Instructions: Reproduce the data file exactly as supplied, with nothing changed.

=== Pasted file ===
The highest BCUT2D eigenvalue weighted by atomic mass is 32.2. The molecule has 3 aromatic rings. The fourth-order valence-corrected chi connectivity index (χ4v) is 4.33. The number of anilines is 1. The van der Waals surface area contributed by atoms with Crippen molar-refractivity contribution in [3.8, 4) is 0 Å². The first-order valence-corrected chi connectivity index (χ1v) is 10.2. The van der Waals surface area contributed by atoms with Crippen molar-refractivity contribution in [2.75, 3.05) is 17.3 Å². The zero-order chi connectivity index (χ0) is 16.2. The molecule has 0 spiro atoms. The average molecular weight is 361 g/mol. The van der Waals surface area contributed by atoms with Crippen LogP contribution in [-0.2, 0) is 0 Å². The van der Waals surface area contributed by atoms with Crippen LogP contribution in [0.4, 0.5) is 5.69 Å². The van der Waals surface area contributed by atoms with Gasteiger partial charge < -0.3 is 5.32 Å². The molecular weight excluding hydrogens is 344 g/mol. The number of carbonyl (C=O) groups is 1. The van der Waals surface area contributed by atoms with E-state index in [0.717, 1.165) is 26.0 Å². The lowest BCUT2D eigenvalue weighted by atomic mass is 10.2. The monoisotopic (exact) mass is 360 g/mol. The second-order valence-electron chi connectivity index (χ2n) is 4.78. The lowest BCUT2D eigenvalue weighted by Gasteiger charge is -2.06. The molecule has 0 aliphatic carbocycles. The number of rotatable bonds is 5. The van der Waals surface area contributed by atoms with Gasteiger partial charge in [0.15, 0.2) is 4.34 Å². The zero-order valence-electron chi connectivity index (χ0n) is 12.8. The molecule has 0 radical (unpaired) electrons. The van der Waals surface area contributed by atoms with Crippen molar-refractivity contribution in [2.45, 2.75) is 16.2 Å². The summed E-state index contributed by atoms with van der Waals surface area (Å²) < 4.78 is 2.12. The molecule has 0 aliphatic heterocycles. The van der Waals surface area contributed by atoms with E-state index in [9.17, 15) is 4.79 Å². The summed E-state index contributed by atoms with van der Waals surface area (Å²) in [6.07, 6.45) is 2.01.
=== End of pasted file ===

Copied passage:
The highest BCUT2D eigenvalue weighted by atomic mass is 32.2. The molecule has 3 aromatic rings. The fourth-order valence-corrected chi connectivity index (χ4v) is 4.33. The number of anilines is 1. The van der Waals surface area contributed by atoms with Crippen molar-refractivity contribution in [3.8, 4) is 0 Å². The first-order valence-corrected chi connectivity index (χ1v) is 10.2. The van der Waals surface area contributed by atoms with Crippen molar-refractivity contribution in [2.75, 3.05) is 17.3 Å². The zero-order chi connectivity index (χ0) is 16.2. The molecule has 0 spiro atoms. The average molecular weight is 361 g/mol. The van der Waals surface area contributed by atoms with Crippen LogP contribution in [-0.2, 0) is 0 Å². The van der Waals surface area contributed by atoms with Crippen LogP contribution in [0.4, 0.5) is 5.69 Å². The van der Waals surface area contributed by atoms with Gasteiger partial charge < -0.3 is 5.32 Å². The molecular weight excluding hydrogens is 344 g/mol. The number of carbonyl (C=O) groups is 1. The van der Waals surface area contributed by atoms with E-state index in [0.717, 1.165) is 26.0 Å². The lowest BCUT2D eigenvalue weighted by atomic mass is 10.2. The monoisotopic (exact) mass is 360 g/mol. The second-order valence-electron chi connectivity index (χ2n) is 4.78. The lowest BCUT2D eigenvalue weighted by Gasteiger charge is -2.06. The molecule has 0 aliphatic carbocycles. The number of rotatable bonds is 5. The van der Waals surface area contributed by atoms with Gasteiger partial charge in [0.15, 0.2) is 4.34 Å². The zero-order valence-electron chi connectivity index (χ0n) is 12.8. The molecule has 0 radical (unpaired) electrons. The van der Waals surface area contributed by atoms with Crippen molar-refractivity contribution in [2.45, 2.75) is 16.2 Å². The summed E-state index contributed by atoms with van der Waals surface area (Å²) < 4.78 is 2.12. The molecule has 0 aliphatic heterocycles. The van der Waals surface area contributed by atoms with E-state index in [9.17, 15) is 4.79 Å². The summed E-state index contributed by atoms with van der Waals surface area (Å²) in [6.07, 6.45) is 2.01.